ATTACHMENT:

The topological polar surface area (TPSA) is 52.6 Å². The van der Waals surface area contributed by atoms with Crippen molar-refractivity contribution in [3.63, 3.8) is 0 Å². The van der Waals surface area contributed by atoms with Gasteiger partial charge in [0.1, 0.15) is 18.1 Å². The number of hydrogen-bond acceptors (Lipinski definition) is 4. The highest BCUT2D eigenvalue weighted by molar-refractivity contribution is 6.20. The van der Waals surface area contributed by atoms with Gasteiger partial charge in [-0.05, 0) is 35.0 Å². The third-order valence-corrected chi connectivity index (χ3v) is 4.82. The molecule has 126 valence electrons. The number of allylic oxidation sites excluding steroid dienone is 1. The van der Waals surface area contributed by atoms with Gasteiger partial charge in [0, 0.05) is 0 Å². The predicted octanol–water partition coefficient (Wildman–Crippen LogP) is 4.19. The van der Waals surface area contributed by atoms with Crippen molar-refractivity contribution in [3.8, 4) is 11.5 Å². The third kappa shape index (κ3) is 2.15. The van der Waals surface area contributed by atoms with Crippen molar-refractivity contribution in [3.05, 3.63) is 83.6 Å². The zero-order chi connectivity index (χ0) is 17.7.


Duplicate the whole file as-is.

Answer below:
The topological polar surface area (TPSA) is 52.6 Å². The van der Waals surface area contributed by atoms with Crippen molar-refractivity contribution in [3.63, 3.8) is 0 Å². The van der Waals surface area contributed by atoms with Gasteiger partial charge in [0.1, 0.15) is 18.1 Å². The number of hydrogen-bond acceptors (Lipinski definition) is 4. The highest BCUT2D eigenvalue weighted by molar-refractivity contribution is 6.20. The van der Waals surface area contributed by atoms with Gasteiger partial charge in [-0.05, 0) is 35.0 Å². The third-order valence-corrected chi connectivity index (χ3v) is 4.82. The molecule has 126 valence electrons. The number of allylic oxidation sites excluding steroid dienone is 1. The van der Waals surface area contributed by atoms with Gasteiger partial charge in [0, 0.05) is 0 Å². The predicted octanol–water partition coefficient (Wildman–Crippen LogP) is 4.19. The van der Waals surface area contributed by atoms with Crippen molar-refractivity contribution in [3.8, 4) is 11.5 Å². The third kappa shape index (κ3) is 2.15. The van der Waals surface area contributed by atoms with Crippen molar-refractivity contribution in [3.05, 3.63) is 83.6 Å². The zero-order chi connectivity index (χ0) is 17.7.